Fr. Keller, O.P.: I grant that it can be quite difficult to trust once we’ve been hurt or betrayed. We all have people in our lives who have let us down, but it’s particularly difficult when one who lets us down is someone who is supposed to be morally upright — such as our parents, our doctors and police, and especially our priests. But, just because one parent has let someone down, or one cop has done something corrupt, or one doctor has abused the medical privilege, does not mean that all cops and doctors are bad, or that upholding the law or medicine is to be ignored. So it is with God and our faith. People who do bad things do not make the whole religion bad, nor do they make belief in God bad.

Lopez: What’s so important about prayer before and after Communion?

Fr. Keller, O.P.: Prayer before and after the reception of Holy Communion is essential because without it we fail to receive the full benefit of the sacramental graces. Not praying before and after Communion is like going to dinner at your best friend’s home and never speaking to the other. The moment of Communion is the most intimate time we have with Christ who is present, body and blood, soul and divinity, within our very beings. There could be no better time for prayer, especially contemplative prayer.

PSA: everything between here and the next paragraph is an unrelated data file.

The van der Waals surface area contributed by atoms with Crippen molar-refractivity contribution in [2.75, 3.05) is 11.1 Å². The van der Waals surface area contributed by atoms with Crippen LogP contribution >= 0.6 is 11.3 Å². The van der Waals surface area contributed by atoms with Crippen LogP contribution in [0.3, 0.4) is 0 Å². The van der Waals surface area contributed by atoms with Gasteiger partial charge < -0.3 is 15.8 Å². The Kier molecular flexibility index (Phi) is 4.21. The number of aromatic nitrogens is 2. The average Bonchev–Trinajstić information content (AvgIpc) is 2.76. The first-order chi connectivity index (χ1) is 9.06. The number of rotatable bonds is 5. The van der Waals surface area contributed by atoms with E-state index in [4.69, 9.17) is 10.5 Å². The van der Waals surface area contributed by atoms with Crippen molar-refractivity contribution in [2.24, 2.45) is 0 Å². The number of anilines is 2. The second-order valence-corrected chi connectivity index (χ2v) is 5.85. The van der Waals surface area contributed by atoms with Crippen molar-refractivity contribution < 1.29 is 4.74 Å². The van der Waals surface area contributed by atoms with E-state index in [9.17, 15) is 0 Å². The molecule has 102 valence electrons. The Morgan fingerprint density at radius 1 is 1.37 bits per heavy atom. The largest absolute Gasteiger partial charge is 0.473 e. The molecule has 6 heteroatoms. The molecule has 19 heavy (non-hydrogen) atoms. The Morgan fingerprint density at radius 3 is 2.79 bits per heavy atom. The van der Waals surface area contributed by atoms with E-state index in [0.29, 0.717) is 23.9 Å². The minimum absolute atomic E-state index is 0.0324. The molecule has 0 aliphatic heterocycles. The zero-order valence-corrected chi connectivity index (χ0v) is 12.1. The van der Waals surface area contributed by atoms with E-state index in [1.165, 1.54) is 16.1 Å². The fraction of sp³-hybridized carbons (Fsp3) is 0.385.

Lopez: Do you have a favorite prayer in the book?

Fr. Keller, O.P.: Yes, my favorite prayer occurs on Day 1. It’s the prayer composed by St. Thomas Aquinas for the feast of Corpus Christi, titled “O Sacred Banquet.” It’s the prayer that Dominicans throughout the world pray several times a day at the beginning of the each of the hours of the Divine Office in the presence of the Blessed Sacrament.

Lopez: What do you think is particularly helpful about the “Year with series” and the whole one-day-at-a-time approach?

Fr. Keller, O.P.: The presentation of daily meditations that are brief prevents the reader from feeling overwhelmed. But what is particularly helpful is that there is no particular date tied with each meditation. The days are numbered successively, one through 365, so that if a reader misses a day, he/she need only pick where he/she left off. Moreover, the book need not be started on the first day of the year. Day 1 begins as the reader determines, on any given day of the year. It’s a marvelous plan to help the reader go through the book at one’s own pace, regardless of the start date.